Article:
Text Box: dvdsleuth.com

Text Box:   


DVDSleuth.com is your source for daily DVD news and reviews.


Enter Nowhere (2011)

DVD Released: 4/3/2012

All Ratings out of





Review by Mike Long, Posted on 4/13/2012

One of my favorite things here at DVDSleuth.com is the frequently visited "I've heard of these people, why haven't I heard of this movie?" segment, which focuses on obscure movies starring (at least) semi-famous people. So, I'm very excited to present a spin-off of that feature, which we are calling, "I've heard of the parents of these people, why haven't I heard of this movie?" This is very similar to the first offering, except it stars the offspring of famous actors. I have to admit, this may be a narrow category, but it could be fun. We kick this off with Enter Nowhere.

Enter Nowhere opens with a Pulp Fiction-esque scene in which young couple Jody (Sara Paxton) and Kevin (Christopher Denham) rob a convenience store, which concludes with Jody threatening the clerk (Jesse Perez) at gunpoint. The scene then shifts to a forest, where Samantha (Katherine Waterston) is seeking shelter. She finds a cabin, and soon meets Tom (Scott Eastwood). Samantha explains that she had been traveling with her husband and they'd run out of gas. When she went to look for help, she'd gotten lost. Tom is in a similar predicament, having wrecked his jeep. Tom states that he has scouted the area around the cabin, but there doesn't seem to be any help nearby. As the two discuss possible options for this situation, Jody appears on the doorstep, unconscious. Upon awakening, she lets them know that Kevin had abandoned her and she didn't know how she got to the cabin. As the three compare stories, they begin to find similarities, however, this doesn't explain how they got to this isolated place, and how they will survive without much food or water.

Enter Nowhere is a nice example of what can be done on a limited budget with a small cast and minimal locations. The film opens on very familiar territory. Again, the Pulp Fiction inspired opening suddenly jumps to a very Twilight Zone-esque plot which we've seen many times before. A (very small) group of strangers find themselves in a strange place having no idea how they got there. They try to escape and find that all routes lead them right back to the cabin. (How many times have we seen that before?) At the mid-point in the film, we've got this all figured out having seen this story in the past. But, that's when co-writers Shawn Christensen and Jason Dolan bring in a twist which is rather unique for this genre. Granted, it's sort of an odd twist, but it does take the story in an original direction, making for a second-half which raises a new set of mysteries. The only real issues with the script is the wrap-around story which explains why what is happening is happening. Some viewers won't buy it and will throw their hands up in disgust.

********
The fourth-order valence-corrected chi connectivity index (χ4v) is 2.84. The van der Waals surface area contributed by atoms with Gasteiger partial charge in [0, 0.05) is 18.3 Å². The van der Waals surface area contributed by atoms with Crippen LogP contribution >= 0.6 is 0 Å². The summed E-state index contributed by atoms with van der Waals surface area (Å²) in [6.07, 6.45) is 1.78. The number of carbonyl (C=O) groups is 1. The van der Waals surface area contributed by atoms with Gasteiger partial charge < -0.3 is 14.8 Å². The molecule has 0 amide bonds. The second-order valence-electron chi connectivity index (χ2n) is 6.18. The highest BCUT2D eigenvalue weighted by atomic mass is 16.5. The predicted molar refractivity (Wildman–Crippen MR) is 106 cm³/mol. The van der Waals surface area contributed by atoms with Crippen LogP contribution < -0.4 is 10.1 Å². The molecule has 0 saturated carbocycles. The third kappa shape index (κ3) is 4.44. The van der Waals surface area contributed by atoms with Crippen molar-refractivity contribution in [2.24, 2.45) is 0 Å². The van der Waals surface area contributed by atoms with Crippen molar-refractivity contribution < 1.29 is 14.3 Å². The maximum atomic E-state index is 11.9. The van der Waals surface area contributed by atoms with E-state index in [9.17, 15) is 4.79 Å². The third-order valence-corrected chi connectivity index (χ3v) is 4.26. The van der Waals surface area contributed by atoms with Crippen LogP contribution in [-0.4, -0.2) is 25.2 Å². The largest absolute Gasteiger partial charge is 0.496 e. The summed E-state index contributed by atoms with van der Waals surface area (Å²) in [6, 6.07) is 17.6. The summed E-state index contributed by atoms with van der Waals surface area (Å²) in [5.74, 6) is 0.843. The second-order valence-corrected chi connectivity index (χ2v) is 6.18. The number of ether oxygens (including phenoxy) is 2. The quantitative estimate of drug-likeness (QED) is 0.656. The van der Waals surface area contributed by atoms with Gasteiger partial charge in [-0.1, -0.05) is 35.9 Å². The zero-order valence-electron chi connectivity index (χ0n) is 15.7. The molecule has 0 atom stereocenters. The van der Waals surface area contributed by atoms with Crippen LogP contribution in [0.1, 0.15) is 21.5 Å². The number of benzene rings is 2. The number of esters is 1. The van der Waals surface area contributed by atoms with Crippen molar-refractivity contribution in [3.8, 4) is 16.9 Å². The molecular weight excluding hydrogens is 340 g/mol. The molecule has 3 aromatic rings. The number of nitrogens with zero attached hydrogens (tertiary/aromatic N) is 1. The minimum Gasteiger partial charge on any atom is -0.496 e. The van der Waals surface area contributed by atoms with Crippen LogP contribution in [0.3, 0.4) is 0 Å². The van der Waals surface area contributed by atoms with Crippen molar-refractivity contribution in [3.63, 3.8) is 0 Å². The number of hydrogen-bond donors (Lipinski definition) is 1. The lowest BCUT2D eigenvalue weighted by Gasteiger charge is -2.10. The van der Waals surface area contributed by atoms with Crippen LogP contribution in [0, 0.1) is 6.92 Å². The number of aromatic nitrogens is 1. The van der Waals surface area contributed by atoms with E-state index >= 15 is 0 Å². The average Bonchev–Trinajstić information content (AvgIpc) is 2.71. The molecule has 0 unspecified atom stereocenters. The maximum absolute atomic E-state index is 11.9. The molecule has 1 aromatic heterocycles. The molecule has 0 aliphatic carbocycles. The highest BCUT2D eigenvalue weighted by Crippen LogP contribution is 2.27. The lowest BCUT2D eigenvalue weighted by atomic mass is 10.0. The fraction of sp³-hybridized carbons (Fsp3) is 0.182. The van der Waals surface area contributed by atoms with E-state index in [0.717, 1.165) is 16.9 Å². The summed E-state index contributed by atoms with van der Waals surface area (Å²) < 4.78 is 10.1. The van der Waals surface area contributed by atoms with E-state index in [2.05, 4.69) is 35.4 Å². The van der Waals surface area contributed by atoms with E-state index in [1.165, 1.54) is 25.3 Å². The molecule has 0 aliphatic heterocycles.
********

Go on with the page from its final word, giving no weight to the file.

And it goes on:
Fortunately for Enter Nowhere there is some good talent involved in the film. Scott Eastwood, son of Clint, proves that not only are there some strong genes in the family (he looks just like his dad when he was young), but that he has the chops to be a leading man. However, unlike his famous father, he plays things more loosely and I could easily see him doing comedy. Katherine Waterston, son of Sam (wow, that doesn't look good in print), brings a certain poise to the uptight and confused Samantha. Sara Paxton plays somewhat against type as the tough and angry Jody, and she's pretty believable in the role. First time director Jake Heller stages the action scenes in a nice manner, but the pacing gets away from him in the third act. The audience should never be hoping for a movie to wrap things up.

Enter Nowhere was one of those nice "pleasant surprise" movies. I knew nothing about the movie, and let's face it, Lionsgate doesn't exactly have the best track record with their low-budget acquisitions. But like 2003's Dead End or the recent Seconds Apart, they occasionally unearth a winner. The movie is far from perfect, but it gets points for taking a familiar story in a new direction and relying on suspense and performances, as opposed to unnecessary violence or trickery. Playing like a combination of Back to the Future, Jacob's Ladder, and Dean Koontz's Strangers, but not actually resembling any of those titles, Enter Nowhere offers just enough originality to make it worth recommending.

Enter Nowhere gets a special nod for using a piece of wood to plant a red herring on DVD courtesy of Lionsgate. The film has been letterboxed at 2.35:1 and the transfer is enhanced for 16 x 9 TVs. The image is sharp and clear, showing no intrusive grain and no defects from the source material. The colors look good and the image is never overly dark or bright. For a DVD, the depth is good and really stands out in the shots showing someone in the distance in the forest. The level of detail is adequate. The DVD carries a Dolby Digital 5.1 audio track which provides clear dialogue and sound effects. The surround sound effects stand out here, most notably when gunshots are heard outside of the cabin. We also get some nicely detailed stereo effects. Subwoofer effects don't come into play until the finale and they sound fine.

The Enter Nowhere DVD contains only two extras. "Enter at Your Own Risk: Behind the Scenes of Enter Nowhere" (14 minutes) contains comments from the filmmakers and cast, as well as a wealth of on-set footage. Director Jack Heller provides a nice amount of details on how the project came together and the casting process. From there, the actors talk about their characters and Heller describes the production. The only other extra is a TRAILER for the film.

Review Copyright 2012 by Mike Long